Proceedings of The Physiological Society

Puerto de la Cruz, Tenerife (2003) J Physiol 548P, P138

Poster Communications

Subtypes and splice variants of GABAB receptors in the NTS of normotensive and spontaneously hypertensive rats

Emma J. Spary, Azhar Maqbool, Trevor F.C. Batten and Sikha Saha

Institute for Cardiovascular Research, University of Leeds, Leeds LS2 9JT, UK

Inhibitory transmission mediated via the metabotropic GABAB receptor is believed to be important in control of cardiovascular reflexes at the level of the nucleus of the solitary tract (NTS) and has been implicated in hypertension (Sved & Sved, 1989; Tsukamoto & Sved, 1993; Durgam et al. 1999). There are two subtypes of the receptor, GABABR1 and GABABR2, with numerous splice variants of the rat R1 subtype having been cloned (1a-1g). In this study, we investigated the expression of known GABAB receptor variants in the NTS of spontaneously hypertensive (SHR), normotensive Wistar-Kyoto (WKY) and Wistar adult (120-150 g) rats.

Rats were humanely killed by decapitation under halothane anaesthesia (5 % in O2) and tissue microdissected from the caudal NTS. RNA was reverse transcribed to cDNA. Primers designed to be specific for the GABAB subunit variants were co-amplified with the ubiquitous internal standard GAPDH in the presence of Taq DNA polymerase, for 28 cycles, determined to be within the exponential phase for all primers. PCR products were separated on 2 % agarose gels and densitometric analysis was made using NIH software Image J v1.2. Results were normalised to GAPDH and for the R1a, R1b and R2 subunits the SHR value was compared to its WKY control. The veracity of PCR products was verified by endonuclease digestion and by sequencing with a ABI Prism 3100 Genetic Analyser and Sea Scape software v1.1.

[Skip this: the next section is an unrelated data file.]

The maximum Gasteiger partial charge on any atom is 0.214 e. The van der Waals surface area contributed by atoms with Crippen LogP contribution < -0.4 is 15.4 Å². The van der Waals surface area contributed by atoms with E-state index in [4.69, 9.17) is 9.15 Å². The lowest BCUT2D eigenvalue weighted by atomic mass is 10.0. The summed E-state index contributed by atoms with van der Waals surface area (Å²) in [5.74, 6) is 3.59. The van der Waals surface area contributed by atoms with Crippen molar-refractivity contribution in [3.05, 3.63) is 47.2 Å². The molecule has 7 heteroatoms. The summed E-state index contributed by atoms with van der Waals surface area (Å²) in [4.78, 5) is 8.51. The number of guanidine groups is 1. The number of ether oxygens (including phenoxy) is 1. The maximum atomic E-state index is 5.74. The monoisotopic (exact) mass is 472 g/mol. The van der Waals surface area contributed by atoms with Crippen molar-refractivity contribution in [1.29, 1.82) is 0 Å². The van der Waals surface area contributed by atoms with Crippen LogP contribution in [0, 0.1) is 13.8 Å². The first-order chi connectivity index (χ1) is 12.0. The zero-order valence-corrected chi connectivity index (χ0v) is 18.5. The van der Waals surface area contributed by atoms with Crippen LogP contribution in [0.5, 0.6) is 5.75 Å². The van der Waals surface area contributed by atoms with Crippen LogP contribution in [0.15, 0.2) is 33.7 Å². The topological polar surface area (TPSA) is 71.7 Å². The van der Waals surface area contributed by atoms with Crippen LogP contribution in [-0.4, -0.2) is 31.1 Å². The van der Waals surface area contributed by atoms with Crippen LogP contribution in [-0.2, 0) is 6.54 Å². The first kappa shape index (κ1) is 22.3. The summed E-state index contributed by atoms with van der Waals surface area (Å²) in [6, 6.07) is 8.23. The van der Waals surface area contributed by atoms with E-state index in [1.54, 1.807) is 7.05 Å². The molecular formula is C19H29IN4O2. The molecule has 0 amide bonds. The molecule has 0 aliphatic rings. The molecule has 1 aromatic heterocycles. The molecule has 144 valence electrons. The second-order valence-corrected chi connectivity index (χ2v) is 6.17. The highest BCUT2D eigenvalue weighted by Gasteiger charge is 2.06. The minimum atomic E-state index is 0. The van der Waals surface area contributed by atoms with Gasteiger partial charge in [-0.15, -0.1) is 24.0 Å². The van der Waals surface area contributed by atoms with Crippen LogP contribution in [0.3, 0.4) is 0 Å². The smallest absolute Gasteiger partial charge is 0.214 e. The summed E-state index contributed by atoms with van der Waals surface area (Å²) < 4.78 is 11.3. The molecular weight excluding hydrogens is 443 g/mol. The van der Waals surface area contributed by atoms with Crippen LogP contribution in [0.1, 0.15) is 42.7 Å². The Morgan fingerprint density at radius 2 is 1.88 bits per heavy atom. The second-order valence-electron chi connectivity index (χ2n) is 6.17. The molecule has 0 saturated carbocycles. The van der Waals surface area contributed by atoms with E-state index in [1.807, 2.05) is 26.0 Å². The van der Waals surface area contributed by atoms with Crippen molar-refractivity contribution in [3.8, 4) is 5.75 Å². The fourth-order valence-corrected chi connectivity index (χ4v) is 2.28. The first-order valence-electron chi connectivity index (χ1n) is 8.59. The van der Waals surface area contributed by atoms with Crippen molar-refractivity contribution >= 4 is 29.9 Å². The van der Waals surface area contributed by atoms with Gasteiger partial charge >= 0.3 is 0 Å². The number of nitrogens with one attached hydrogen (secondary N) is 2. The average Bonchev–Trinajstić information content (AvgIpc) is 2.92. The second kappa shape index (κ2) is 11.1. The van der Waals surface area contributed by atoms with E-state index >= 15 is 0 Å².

The data suggested that the R1a, b, c, d splice variants are abundantly expressed in the NTS of all strains of rats, along with R2, with R1e and g weakly expressed and R1f absent. As a positive control, all splice variants were detected in the cortex. The levels of expression of R1b was not significantly different between SHR and WKY, but R1a was significantly increased in SHR (P < 0.002, n = 6, Student's unpaired t test), as was R2 (P < 0.03, n = 6, Student's unpaired t test). These data suggest that there is an increase in the expression of GABAB receptors in the NTS associated with hypertension. This is in agreement with the results of previous pharmacological studies showing enhanced pressor responses to GABAB receptor activation in the NTS of SHR (Sved & Sved, 1989; Tsukamoto & Sved, 1993), and in acutely hypertensive kidney-wrap rats (Durgam et al. 1999). Furthermore, our data suggest a preferential upregulation in the R1a subtype, which we hypothesise may be localised presynaptically on baroreceptor nerve terminals in the NTS.

This work was supported by a Medical Research Council Studentship.

Where applicable, experiments conform with Society ethical requirements